Sesame Street co-founder Joan Ganz Cooney memorialized her longtime colleague in a statement on Sunday.

“Caroll Spinney’s contributions to Sesame Street are countless. He not only gave us Big Bird and Oscar the Grouch, he gave so much of himself as well,” she said. “We at Sesame Workshop mourn his passing and feel an immense gratitude for all he has given to Sesame Street and to children around the world.”

Spinney leaves behind his wife, Debra Jean Gilroy, and three children from his first marriage to Janice Spinney.

Source: US Magazine

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Cairns schoolgirl, 12, charged over alleged stabbing frenzy outside shopping centre

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A 12-year-old girl has been charged over an alleged stabbing frenzy outside a shopping centre.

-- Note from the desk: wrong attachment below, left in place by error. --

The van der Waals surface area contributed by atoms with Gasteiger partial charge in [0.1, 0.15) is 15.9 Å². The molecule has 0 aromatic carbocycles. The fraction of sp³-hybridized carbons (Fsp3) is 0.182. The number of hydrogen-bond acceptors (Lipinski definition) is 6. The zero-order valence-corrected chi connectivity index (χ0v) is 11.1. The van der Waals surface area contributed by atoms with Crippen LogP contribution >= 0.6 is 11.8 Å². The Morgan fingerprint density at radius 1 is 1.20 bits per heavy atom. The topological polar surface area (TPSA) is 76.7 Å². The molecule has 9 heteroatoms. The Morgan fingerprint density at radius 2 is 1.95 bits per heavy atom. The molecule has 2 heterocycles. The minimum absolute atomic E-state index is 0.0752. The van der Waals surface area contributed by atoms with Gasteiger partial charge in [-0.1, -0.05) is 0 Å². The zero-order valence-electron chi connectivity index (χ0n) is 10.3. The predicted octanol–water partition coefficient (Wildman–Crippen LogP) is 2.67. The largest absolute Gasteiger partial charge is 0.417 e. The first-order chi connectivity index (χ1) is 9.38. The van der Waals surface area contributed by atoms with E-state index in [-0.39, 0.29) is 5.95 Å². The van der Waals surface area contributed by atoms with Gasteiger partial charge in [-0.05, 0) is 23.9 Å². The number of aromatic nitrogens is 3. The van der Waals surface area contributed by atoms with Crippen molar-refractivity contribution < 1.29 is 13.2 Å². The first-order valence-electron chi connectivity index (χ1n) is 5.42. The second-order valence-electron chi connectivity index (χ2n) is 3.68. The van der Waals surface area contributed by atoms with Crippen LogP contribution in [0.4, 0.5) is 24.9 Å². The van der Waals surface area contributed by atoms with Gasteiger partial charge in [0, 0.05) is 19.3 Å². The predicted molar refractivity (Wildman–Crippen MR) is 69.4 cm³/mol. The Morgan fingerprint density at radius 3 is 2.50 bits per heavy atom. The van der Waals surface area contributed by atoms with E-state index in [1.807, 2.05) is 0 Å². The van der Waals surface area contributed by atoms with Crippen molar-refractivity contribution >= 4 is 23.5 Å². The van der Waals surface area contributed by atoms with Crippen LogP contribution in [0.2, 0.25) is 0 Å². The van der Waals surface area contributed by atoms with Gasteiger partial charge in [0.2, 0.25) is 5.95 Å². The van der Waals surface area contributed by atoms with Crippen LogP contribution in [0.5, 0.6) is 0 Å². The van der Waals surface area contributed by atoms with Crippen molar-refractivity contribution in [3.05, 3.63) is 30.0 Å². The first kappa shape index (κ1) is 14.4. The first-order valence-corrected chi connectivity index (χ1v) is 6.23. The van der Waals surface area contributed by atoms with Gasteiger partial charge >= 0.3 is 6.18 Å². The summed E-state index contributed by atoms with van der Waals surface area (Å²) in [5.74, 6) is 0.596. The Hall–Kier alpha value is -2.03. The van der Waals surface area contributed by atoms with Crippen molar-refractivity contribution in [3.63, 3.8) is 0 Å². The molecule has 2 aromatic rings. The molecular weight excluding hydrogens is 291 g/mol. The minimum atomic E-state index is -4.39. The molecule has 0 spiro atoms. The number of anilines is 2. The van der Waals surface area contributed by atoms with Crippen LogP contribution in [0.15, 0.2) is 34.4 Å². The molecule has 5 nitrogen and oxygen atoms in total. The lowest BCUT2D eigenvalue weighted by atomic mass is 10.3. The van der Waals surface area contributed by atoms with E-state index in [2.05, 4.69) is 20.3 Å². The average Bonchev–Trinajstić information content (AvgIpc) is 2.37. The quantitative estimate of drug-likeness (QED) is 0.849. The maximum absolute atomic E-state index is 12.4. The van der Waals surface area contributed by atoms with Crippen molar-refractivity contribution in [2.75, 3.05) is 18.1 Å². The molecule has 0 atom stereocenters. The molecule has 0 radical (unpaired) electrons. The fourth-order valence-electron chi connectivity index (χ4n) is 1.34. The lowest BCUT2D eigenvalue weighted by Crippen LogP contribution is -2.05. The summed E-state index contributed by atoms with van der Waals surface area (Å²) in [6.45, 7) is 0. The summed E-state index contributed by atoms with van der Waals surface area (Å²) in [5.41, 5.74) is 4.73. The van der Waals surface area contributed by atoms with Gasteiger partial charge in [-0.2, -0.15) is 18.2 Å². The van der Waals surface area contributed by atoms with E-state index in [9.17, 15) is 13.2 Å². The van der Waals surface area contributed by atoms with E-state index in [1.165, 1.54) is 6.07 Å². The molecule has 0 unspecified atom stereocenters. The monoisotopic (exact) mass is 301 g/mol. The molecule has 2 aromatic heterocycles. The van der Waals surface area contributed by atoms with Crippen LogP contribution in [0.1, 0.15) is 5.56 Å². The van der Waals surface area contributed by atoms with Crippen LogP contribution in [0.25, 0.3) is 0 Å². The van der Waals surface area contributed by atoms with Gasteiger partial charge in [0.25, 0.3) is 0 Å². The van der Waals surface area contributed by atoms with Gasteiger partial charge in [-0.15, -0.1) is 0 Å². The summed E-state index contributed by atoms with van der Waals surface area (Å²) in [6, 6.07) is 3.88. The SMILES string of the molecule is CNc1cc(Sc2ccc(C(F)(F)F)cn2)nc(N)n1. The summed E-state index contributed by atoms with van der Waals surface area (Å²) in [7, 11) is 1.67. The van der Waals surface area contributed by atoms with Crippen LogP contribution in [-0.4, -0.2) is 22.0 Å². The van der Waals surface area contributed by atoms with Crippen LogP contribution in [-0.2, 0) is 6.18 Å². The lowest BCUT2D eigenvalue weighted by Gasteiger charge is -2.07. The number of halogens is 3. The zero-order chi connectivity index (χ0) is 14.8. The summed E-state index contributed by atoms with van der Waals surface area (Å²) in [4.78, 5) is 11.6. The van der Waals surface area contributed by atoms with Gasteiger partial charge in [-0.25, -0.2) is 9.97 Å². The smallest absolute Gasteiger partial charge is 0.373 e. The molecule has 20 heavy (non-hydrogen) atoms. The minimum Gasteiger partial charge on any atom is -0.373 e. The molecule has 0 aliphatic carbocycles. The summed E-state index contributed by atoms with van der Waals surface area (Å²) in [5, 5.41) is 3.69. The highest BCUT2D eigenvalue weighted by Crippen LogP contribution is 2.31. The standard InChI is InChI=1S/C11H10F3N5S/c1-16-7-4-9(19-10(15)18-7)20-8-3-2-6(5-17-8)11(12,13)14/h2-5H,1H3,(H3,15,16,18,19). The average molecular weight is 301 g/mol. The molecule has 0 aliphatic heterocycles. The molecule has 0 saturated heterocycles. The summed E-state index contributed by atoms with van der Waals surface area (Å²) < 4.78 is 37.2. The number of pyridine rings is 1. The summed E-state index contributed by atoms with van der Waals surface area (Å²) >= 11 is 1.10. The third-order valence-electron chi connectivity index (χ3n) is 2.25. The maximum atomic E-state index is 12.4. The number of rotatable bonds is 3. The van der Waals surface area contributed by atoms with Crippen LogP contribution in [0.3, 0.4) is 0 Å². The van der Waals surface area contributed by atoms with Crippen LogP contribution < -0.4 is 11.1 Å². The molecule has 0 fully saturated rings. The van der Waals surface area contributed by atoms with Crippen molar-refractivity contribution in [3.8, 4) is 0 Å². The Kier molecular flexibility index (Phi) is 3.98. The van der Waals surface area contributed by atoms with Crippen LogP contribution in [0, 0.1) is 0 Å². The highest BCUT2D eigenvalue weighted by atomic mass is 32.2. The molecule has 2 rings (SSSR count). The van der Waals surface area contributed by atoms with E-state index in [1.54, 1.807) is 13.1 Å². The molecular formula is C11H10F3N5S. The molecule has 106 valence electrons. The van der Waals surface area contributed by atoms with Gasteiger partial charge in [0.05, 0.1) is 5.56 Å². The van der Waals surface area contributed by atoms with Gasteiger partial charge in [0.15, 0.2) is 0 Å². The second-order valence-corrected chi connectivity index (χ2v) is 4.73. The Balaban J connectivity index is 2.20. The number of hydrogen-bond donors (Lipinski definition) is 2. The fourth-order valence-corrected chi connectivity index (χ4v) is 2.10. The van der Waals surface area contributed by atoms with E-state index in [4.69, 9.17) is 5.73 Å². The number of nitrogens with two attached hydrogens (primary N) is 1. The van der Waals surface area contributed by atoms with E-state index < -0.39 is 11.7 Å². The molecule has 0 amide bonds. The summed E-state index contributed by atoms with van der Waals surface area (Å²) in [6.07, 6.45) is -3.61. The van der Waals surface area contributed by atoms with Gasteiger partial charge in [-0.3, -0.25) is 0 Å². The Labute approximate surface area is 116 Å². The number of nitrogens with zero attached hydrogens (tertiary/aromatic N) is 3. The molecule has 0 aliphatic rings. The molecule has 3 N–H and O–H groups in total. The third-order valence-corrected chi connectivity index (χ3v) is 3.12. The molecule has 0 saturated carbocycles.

The schoolgirl was taken into custody on Sunday afternoon after two people were allegedly slashed with a knife in Cairns.

It will be alleged she was standing outside the shopping centre on McLeod Street when she became aggressive towards a group of girls known to her.

She allegedly produced the knife and chased the group into a nearby surfwear store.

‘Slashing and spitting’

One hid behind the counter and was allegedly stabbed in the arm by the girl.

A 47-year-old woman attempted to intervene and was also slashed, according to Queensland Police.

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The girl fled and was arrested shortly after.

Upon arrival at a watchhouse, it’s alleged she spat in the face of a police officer.

Charges laid

The Mandura girl was charged with wounding, assault occasioning bodily harm whilst armed, going armed as so to cause fear, possession of a knife and serious assault of a police officer by spitting.

She was also charged with two counts of stealing following alleged shoplifting incidents.

The 16-year-old girl and the 47-year-old woman were both treated for non-life threatening injuries.